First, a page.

“To be a librarian… you have to be of a docile nature.”¹ So speaketh Divry’s nameless librarian… before embarking on a furious, spiky, impassioned (and, interestingly, paragraph-less) monologue.
Originally published in French as ‘La cote 400’ (Les Allusifs, 2010) – a reference to the section of the library in which the narrator works – this is a quirky, bold and hugely readable novella.
The choice of title for the English language edition (MacLehose Press 2013, translated by Sîan Reynolds) evokes the librarian’s yearning for a young researcher named Martin. But it’s also a reflection of the relationship between libraries and their readers, itself an allegory of the human condition.
Don’t be put off, though – it’s a tremendously fun, savagely witty book.
The narrative takes the form of a diatribe delivered to a nameless reader who has accidentally been locked in a library overnight. Upon discovering him/her (the identity of this reader is never revealed), a female librarian embarks on a one-way rant, an unbridled unloading of her thoughts and feelings on a variety of both library-related and non library-related subjects.
A France-centric view of culture and society
We get a potted history of public libraries (we’re indebted to a chap called Morel, apparently); why the French Revolution didn’t go far enough; why the American who invented the standard library classification system should be shot (or words to that effect); why Maupassant beats Balzac.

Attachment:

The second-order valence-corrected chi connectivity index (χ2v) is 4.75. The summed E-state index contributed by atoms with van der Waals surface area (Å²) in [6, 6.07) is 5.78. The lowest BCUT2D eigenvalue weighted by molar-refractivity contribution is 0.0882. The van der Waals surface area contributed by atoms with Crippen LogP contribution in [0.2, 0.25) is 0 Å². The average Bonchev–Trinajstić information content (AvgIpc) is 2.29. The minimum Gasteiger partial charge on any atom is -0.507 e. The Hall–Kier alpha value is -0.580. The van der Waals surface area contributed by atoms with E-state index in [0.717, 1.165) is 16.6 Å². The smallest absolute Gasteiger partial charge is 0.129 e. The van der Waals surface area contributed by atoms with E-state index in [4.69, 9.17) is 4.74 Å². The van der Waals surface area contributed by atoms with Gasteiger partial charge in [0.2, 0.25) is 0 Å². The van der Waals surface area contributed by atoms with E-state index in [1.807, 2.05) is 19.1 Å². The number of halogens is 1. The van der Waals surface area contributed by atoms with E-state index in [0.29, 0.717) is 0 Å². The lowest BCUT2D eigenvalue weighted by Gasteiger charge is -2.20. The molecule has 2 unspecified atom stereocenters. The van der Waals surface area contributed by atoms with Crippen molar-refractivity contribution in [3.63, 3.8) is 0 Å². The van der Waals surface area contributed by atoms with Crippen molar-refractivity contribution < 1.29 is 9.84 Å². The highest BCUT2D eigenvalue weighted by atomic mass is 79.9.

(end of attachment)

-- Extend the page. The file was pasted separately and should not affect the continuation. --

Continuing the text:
Interestingly, we also learn why the rise of library media suites and DVD borrowing is actually part of a sinister anti-socialist conspiracy to keep disaffected youth from building barricades:
“The minister is deceiving you, you young folk, he knows perfectly well that people don’t begin to foster thoughts of revolution when their ears are bombarded by noise, but in the murmuring silence of reading to oneself.”²
A complex picture of this woman emerges. She swings from searingly lucid to bordering on schizophrenic, contradicting herself several times: she describes herself as little better than a “cultural assembly-line worker”; later, her job is “useful, interesting” and “brave”.³
Of course, it can be both.
A French librarian gone mad… Or saner than the rest of us?
On she goes. She swoops from moments of perspicacity (witness her cauterising deconstruction of the library’s innate class system) to something bordering on desperation, before finally dismissing her outpouring as a “flight of fancy.”?
In this way, the book reminded me very much of French-language writer Samuel Beckett’s notorious monologue ‘Not I’ in which a woman does (or does not) experience a breakdown.
Divry’s feat is to convey so much in the space of 92 pages. Yes, there’s the narrator’s private passion for history student Martin, but this isn’t a love story. It’s a fly-by-the-seat-of-your-pants political-socio-cultural rant that will leave you grinning inanely to yourself in the midst of a public library.
That’s the very best place to read this book!
‘The Library of Unrequited Love’ by Sophie Divry was published in the United Kingdom by Maclehose Press, and Australia by PanMacmillan.
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1. Sophie Divry, The Library of Unrequited Love trans. Sîan Reynolds, (MacLehose Press: London 2013), p11
2. Ibid, p55
3. Ibid, p11, 81.
4. Ibid, 87